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Crisis in Yugoslavia

Turnout of Support for Captive East L.A. Soldier

Vigil: Attendees say they want the family of Staff Sgt. Andrew Ramirez to know they care about him.

April 04, 1999|CAITLIN LIU | TIMES STAFF WRITER

Some well-wishers came bearing balloons, flowers, cards or ribbons Saturday. Some brought along their children. Others came just to look or to pray.

Most were strangers, but they said they wanted the family of Army Staff Sgt. Andrew Ramirez of East Los Angeles to know that they care about him. They also hoped to show their solidarity with all three U.S. servicemen taken captive last week by Yugoslav forces.

"It's very emotional for us, especially since it's Easter weekend," said Denise Vargas, a homemaker who lives a few blocks from the Ramirez home but does not know the family.

"We just want the Ramirez family to know they're in our prayers, in our hearts," said Vargas, who carried silk roses, yellow bows and long, curly ribbons.

David Arellanes and his wife, Norma, of Downey placed a bouquet of fresh flowers next to the front door of the Ramirez home.

"There's a lot of people who don't know any of these people but have feelings [for them]," David Arellanes said.

The assortment of gifts and symbols of hope grew bigger and more colorful throughout the day. Next to a pot of white Easter lilies someone left a Bible. Someone else draped rosary beads over the gate. Beside about 20 candles was a wicker basket containing yellow chrysanthemums, a stuffed bunny and candy. Balloons fluttered in the breeze. In the middle of it all stood a small statue of the Virgin Mary and the infant Jesus.

Some in the mostly Latino groups of visitors merely stood in silent tribute; others came at great effort.

After she struggled out of a car and hobbled across the street using a cane, Estella Alcorcha of Pico Rivera selected a spot on the fence above an American flag. There she tied a small card depicting Jesus and the apostles. Then she burst into tears.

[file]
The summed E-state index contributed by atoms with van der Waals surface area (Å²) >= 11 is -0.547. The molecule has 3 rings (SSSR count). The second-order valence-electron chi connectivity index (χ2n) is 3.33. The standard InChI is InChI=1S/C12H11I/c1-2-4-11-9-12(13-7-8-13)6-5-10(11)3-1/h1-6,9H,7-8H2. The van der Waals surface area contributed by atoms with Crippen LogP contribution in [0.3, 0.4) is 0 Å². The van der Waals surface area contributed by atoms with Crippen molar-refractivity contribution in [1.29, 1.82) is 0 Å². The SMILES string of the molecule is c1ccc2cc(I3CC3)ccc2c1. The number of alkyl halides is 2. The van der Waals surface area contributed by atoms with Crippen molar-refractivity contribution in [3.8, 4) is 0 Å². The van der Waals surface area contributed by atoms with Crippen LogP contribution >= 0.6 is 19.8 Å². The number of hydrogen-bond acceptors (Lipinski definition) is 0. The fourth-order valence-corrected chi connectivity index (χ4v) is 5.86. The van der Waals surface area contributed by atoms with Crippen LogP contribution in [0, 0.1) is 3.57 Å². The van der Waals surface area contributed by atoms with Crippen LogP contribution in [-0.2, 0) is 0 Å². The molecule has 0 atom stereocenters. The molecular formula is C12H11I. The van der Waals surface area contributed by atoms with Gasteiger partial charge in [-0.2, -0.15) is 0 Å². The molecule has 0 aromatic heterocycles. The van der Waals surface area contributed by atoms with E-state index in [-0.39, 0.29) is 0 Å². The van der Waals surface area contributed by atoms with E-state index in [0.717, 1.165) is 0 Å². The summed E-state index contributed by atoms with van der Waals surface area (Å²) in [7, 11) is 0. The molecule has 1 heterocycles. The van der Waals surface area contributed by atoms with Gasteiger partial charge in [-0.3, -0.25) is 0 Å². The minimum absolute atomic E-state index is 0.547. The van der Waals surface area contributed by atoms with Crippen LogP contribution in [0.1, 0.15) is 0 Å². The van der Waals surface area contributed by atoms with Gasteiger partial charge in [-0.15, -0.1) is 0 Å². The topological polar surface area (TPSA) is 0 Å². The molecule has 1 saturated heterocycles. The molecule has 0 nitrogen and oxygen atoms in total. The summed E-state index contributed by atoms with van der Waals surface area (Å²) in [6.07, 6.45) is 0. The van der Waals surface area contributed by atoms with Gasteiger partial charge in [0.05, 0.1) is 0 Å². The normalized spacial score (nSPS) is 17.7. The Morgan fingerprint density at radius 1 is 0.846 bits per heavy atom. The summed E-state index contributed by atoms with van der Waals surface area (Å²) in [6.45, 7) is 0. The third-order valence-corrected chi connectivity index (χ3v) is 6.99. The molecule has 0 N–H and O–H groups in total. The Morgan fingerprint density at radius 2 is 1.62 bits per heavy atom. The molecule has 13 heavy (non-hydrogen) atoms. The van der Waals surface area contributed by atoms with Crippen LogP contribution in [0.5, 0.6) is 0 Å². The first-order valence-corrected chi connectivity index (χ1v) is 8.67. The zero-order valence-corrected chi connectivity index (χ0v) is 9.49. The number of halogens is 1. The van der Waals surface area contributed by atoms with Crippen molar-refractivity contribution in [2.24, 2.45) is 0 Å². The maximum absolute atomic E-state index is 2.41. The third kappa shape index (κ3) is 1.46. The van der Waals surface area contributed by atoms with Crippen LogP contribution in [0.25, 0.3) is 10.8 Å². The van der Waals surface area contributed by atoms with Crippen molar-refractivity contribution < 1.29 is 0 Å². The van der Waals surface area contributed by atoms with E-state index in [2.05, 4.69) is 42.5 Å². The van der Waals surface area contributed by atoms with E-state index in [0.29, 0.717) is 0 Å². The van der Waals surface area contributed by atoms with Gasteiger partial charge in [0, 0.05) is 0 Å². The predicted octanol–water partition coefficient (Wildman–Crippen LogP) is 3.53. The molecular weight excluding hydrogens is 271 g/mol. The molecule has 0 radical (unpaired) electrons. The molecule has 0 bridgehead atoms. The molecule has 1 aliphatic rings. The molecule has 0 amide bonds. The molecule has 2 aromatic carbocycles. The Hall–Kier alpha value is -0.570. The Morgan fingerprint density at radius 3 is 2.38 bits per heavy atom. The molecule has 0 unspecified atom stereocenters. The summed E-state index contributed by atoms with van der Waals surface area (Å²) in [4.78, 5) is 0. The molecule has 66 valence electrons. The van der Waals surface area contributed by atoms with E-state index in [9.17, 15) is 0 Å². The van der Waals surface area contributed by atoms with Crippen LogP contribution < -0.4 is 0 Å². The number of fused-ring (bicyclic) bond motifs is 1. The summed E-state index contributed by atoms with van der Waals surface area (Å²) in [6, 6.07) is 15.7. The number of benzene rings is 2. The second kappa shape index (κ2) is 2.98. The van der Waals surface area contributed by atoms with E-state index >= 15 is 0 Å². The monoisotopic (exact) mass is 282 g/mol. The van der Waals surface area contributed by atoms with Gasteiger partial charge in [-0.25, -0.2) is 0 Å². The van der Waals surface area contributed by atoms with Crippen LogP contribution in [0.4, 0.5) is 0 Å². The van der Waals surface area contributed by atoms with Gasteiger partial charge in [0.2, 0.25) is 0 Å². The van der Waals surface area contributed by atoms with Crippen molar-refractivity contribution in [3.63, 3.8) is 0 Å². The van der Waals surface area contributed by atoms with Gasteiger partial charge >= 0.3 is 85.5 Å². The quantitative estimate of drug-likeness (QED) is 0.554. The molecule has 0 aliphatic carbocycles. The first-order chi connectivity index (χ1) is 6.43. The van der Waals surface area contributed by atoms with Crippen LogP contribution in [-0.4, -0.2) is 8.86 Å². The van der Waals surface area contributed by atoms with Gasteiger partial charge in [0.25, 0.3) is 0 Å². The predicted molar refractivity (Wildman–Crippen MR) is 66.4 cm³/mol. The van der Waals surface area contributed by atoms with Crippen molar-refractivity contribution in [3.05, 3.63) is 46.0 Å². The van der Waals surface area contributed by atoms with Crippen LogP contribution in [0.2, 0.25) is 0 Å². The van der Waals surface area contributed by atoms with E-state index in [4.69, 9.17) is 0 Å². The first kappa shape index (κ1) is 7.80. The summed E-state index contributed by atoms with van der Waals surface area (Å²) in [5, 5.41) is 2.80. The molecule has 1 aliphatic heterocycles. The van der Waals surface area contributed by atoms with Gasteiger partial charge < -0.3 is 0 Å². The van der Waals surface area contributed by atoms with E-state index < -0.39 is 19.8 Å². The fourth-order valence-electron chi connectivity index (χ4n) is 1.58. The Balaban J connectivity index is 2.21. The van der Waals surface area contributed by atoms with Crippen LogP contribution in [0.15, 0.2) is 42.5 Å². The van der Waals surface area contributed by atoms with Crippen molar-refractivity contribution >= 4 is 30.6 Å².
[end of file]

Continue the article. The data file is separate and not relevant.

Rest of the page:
"I worry about them," the grandmother of three said.

Three generations of the Mendoza family--Alex Sr., Alex Jr. and his son, 5-year-old Jarett, tied red, white and blue balloons to the fence.

"We're here for one of our homeboys," said Alex Sr., a Korean War veteran who grew up in East Los Angeles and still lives in the area.

Alex Jr., who is in the Army Reserve and lives in Hacienda Heights, said he wanted Jarett to "see the sacrifice" the soldiers have made for their country.

In the early afternoon, members of the Ramirez family left the house to gather at an undisclosed location.

"Everyone's doing all right," Ramirez's father, Andrew Sr., said as he left.

"We really do appreciate everything that has been happening," said the soldier's sister, Nadine, adding that her father "thanks everyone for their support. It's been great to learn how much everyone cares for my brother."

Kneeling to light a candle he had brought, Jack Tellez of Whittier, who came with his wife, Marie, and their three daughters, said: "Andrew Ramirez is a big hero. He's a big-time role model . . . for youths."

With a wad of burning paper, Tellez tried to relight all the other candles, whose flames had been extinguished by the wind.

"Gotta keep the flame going so he can find his way home with the light," he said softly.

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